00:24 If you don’t give it any arguments, it produces an alphabetically sorted list of all the names that are in the current local symbol table. Let’s take a look at that. Throughout this example, I’m going to be exiting the REPL multiple times and entering back in, and the reason for that is it’s going to clear out the local symbol table.

00:43 We’re starting with a brand new session here, and if you were to type dir(), one kind of nice thing—change the zoom level a little bit here—is you can see here in bpython, it’s showing that dir(), if called without an argument, returns the names in the current scope. I’m going to close this off here.

01:00 When running dir() just by itself, you’ll see these objects.

01:07 If you were to create a new object, make a list named spam,

01:15 and if you were to run dir() now, you’ll see 'spam' as an object that’s also now in the local symbol table. If you were to create a class named Extraclassy—it’s a very simple class that just passes—and you were to create an object, say x that is of the class Extraclassy.

01:36 Now, if you type dir(), you can see here 'Extraclassy', and then you can see the other objects, 'spam' and 'x'.

01:45 So these are all objects that are now in the local symbol table, their names are. I’m going to type exit() to end my REPL session and restart it.

01:54 So here, starting from scratch, dir().

01:59 Those are the current objects, like before. This time, now if you import the module mod and type in dir(), you can see that only 'mod' is there.

02:08 The individual objects that are part of the module mod are not part of the local symbol table. They would have to be accessed by typing mod.a or mod.s, using dot notation syntax. Or mod.printy().

02:27 But if you were to import individual items, which you learned how to do last time, import a, Classy, now if you type dir(), Classy—that class—is there, and athat object—is there and, again, accessible without having to type mod.a, which is actually still there also.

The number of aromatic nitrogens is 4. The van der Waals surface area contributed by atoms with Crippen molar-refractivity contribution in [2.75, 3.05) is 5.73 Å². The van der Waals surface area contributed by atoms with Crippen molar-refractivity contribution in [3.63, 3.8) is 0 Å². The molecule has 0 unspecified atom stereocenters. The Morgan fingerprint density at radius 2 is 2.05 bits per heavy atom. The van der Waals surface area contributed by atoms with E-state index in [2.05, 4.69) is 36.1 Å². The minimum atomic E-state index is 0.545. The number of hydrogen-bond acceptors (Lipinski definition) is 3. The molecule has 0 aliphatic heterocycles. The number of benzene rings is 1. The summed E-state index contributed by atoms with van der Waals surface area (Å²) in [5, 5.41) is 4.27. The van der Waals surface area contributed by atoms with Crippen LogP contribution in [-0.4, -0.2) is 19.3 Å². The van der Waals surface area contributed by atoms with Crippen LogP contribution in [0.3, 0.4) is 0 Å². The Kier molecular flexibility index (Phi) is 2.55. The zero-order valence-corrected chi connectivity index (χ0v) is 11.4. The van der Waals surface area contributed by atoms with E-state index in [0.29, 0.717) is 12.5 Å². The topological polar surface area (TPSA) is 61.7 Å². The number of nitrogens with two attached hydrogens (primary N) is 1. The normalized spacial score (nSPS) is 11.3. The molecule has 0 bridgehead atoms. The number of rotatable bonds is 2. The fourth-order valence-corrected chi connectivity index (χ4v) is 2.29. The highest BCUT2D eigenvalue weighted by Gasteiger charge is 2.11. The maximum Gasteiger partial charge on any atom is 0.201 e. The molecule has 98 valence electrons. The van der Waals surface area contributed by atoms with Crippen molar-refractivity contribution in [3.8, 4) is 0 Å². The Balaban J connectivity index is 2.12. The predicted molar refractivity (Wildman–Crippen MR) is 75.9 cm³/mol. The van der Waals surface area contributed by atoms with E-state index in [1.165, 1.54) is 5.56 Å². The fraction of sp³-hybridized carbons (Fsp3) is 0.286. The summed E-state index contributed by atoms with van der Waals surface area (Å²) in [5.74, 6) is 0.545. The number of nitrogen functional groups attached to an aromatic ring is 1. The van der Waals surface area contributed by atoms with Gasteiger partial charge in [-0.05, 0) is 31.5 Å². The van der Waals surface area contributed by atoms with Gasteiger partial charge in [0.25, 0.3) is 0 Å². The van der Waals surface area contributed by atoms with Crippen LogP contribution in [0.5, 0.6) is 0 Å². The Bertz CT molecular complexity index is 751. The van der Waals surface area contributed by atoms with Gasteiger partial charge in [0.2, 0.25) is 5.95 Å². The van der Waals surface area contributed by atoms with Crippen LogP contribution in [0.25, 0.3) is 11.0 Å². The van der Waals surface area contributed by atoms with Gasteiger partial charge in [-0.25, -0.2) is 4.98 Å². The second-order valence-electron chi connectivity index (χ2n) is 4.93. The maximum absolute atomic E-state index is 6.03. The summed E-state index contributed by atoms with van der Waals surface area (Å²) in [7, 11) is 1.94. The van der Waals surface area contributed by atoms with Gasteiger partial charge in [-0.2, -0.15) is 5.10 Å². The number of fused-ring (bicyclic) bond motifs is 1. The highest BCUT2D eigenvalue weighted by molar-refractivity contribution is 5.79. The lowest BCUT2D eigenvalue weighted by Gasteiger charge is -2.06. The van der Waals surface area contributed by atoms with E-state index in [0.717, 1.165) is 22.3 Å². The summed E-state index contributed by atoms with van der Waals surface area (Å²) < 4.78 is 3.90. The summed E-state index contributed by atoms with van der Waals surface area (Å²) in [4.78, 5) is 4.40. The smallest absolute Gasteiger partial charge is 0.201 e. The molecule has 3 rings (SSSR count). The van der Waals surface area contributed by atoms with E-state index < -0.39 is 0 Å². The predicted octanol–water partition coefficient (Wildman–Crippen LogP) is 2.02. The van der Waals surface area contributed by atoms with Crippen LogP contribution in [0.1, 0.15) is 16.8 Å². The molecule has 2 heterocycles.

02:48 So the two different contexts for a is available. But also Classy is there. You can make an object x—oh, let’s make it y. You can make an object y of the Classy class. There’s y, and there it is!

03:01 It’s available. And then the other way that could be imported is to import but with a different name. So you could import s and give it the name string.

03:11 So now dir() would bring up—'string' is now in that local table also. s is not, it’s not defined, but string is. So up to now, you’ve been using the built-in function dir() without any argument. What if you do give it an argument? Well, one of the ways that you can use it is giving it the name of the module as an argument. And then in that case, the dir() function lists the defined names inside that module.

03:44 If you were to import mod by itself, you can see it here, but you can’t see the names of the objects that were imported when you imported mod.

03:53 Those are in its own symbol table. To see those, you type dir() and as an argument put in mod. It has the Classy class inside of it, the string a, function printy(), and the string s, along with its own __name__.

04:08 I’ll show you a little bit more about __name__ in your next video. And the last we discussed, as far as importing, was using a wildcard. from mod import *, what does that put in the directory?

04:23 Well, that puts all the objects in, so there’s 'Classy', 'mod'. The module is still already in there from when you imported it before.

04:29 But 'printy' and 's' and 'a' are all now in the local symbol table.

04:36 In the next video, you’ll learn about executing a module as a script.

keyurratanghayra on April 14, 2020

Could not be easier than this. Awsome job here, Chris!

Become a Member to join the conversation.